SELinux, F8, and httpd

Daniel J Walsh dwalsh at
Thu Feb 28 03:44:23 UTC 2008

Hash: SHA1

Nathan Grennan wrote:
>  How do I disable SELinux completely for httpd? In F7 from what I have
> read it was "setsebool -P httpd_disable_trans 1". I get the errors below
> when I try that. I looked in the policy files and couldn't find any
> reference of it. I looked in system-config-selinux, and only found
> options to tweak small aspects of SELinux for httpd, but not completely
> disable it. I also notice there doesn't seem to be options to disable
> selinux for any service. Not having a per service disable option means
> your only recourse in some situations is simply to put SELinux in
> permissive mode.
> libsemanage.dbase_llist_set: record not found in the database
> libsemanage.dbase_llist_set: could not set record value
> Could not change boolean httpd_disable_trans
> Could not change policy booleans
>  I want to disable httpd, because I don't want to have to run restorecon
> ~/public_html/dir if I move a directory from ~/ to ~/public_html. I find
> the whole idea of restorecon funny. It isn't like chown or chmod where
> you give it options telling it what to change it to. It is just supposed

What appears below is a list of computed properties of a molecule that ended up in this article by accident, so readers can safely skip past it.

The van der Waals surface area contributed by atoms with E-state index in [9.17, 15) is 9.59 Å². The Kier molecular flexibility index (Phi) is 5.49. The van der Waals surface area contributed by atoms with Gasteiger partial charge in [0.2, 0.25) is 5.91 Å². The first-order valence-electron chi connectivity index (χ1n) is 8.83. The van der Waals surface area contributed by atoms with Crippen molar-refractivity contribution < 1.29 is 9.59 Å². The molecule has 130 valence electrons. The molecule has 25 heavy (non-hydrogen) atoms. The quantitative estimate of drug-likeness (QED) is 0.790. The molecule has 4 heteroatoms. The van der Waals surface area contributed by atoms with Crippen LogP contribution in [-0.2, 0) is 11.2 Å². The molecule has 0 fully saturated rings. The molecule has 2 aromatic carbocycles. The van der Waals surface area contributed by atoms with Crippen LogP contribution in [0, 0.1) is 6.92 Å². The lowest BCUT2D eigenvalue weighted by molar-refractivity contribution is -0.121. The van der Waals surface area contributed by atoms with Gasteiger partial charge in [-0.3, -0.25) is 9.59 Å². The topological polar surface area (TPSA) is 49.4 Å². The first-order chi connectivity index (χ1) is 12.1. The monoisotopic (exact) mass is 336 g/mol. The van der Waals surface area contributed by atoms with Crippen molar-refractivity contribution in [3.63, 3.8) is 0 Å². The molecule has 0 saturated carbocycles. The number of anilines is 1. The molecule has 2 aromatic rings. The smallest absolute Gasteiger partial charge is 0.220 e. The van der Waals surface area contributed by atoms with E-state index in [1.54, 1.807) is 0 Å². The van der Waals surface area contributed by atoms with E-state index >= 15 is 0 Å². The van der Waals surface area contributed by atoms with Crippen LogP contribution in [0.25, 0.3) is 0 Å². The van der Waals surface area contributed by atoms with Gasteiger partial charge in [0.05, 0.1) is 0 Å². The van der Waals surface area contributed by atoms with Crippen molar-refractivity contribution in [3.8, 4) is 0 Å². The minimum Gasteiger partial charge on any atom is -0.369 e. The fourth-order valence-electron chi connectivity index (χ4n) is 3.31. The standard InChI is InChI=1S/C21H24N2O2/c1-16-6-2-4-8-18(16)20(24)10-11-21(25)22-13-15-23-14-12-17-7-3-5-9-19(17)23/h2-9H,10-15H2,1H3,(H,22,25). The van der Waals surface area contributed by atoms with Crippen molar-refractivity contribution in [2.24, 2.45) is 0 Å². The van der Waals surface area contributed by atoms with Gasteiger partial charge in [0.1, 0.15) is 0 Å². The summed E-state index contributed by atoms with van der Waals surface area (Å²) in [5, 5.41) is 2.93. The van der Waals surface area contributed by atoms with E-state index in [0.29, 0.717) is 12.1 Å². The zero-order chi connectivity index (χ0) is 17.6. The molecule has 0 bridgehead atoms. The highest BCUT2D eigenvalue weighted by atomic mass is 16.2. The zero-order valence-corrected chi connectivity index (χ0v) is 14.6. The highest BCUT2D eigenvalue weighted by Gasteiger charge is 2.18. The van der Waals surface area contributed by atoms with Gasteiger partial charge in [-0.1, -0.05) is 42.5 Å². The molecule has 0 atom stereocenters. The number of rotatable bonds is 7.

> to fall back on policy. So why not just have the system automatically
> set the default policy on the move? You can say, but there is chcon, but
> even if you use it to hand set something, if you restorecon or relabel
> on boot are have used in the future it is likely going to wipe any
> changes made with chcon.
chcon is just like chown or chmod, and actually change a file context to
httpd_sys_content_t will survive a relabel, which you really should not
need to do.  If you cp the contents of the directory they should adopt
the context of the destination directory. Also you could use restorecond
to watch for the creation of files in the directory.

*_disable_trans was removed because it caused as many problems as it
solved.  When you disable trans on one domain, you can cause other
domains to to blow up because file context gets screwed up.

If you really want to disable trans you could change the context of
httpd to bin_t.   chcon -t bin_t /usr/sbin/httpd, but this will not
survive a relabel.  We are hoping to add permissive domains pretty soon,
where you define httpd as a permissive domain, and it would only report
access problems and not enforce them.

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